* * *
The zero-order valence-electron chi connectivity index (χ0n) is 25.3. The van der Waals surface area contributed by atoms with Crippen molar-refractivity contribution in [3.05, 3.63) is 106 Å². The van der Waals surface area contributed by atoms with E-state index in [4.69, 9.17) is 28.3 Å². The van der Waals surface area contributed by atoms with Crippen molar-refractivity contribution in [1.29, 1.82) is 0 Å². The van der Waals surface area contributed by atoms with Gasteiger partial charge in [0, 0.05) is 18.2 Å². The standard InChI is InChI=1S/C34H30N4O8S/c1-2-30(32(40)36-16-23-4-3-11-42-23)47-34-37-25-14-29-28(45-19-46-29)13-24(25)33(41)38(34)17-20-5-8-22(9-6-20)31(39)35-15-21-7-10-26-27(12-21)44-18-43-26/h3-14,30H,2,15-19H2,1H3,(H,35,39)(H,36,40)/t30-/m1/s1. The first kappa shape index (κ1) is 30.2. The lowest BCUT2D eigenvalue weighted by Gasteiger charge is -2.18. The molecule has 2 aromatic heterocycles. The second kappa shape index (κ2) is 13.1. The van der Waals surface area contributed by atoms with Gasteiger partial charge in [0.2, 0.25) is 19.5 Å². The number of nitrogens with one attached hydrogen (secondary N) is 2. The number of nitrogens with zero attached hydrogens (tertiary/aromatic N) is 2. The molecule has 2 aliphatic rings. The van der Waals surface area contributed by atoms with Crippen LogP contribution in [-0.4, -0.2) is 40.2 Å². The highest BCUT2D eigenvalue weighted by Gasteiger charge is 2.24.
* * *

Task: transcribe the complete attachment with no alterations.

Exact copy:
The zero-order valence-electron chi connectivity index (χ0n) is 25.3. The van der Waals surface area contributed by atoms with Crippen molar-refractivity contribution in [3.05, 3.63) is 106 Å². The van der Waals surface area contributed by atoms with E-state index in [4.69, 9.17) is 28.3 Å². The van der Waals surface area contributed by atoms with Crippen molar-refractivity contribution in [1.29, 1.82) is 0 Å². The van der Waals surface area contributed by atoms with Gasteiger partial charge in [0, 0.05) is 18.2 Å². The standard InChI is InChI=1S/C34H30N4O8S/c1-2-30(32(40)36-16-23-4-3-11-42-23)47-34-37-25-14-29-28(45-19-46-29)13-24(25)33(41)38(34)17-20-5-8-22(9-6-20)31(39)35-15-21-7-10-26-27(12-21)44-18-43-26/h3-14,30H,2,15-19H2,1H3,(H,35,39)(H,36,40)/t30-/m1/s1. The first kappa shape index (κ1) is 30.2. The lowest BCUT2D eigenvalue weighted by Gasteiger charge is -2.18. The molecule has 2 aromatic heterocycles. The second kappa shape index (κ2) is 13.1. The van der Waals surface area contributed by atoms with Gasteiger partial charge in [0.2, 0.25) is 19.5 Å². The number of nitrogens with one attached hydrogen (secondary N) is 2. The number of nitrogens with zero attached hydrogens (tertiary/aromatic N) is 2. The molecule has 2 aliphatic rings. The van der Waals surface area contributed by atoms with Crippen LogP contribution in [-0.4, -0.2) is 40.2 Å². The highest BCUT2D eigenvalue weighted by Gasteiger charge is 2.24.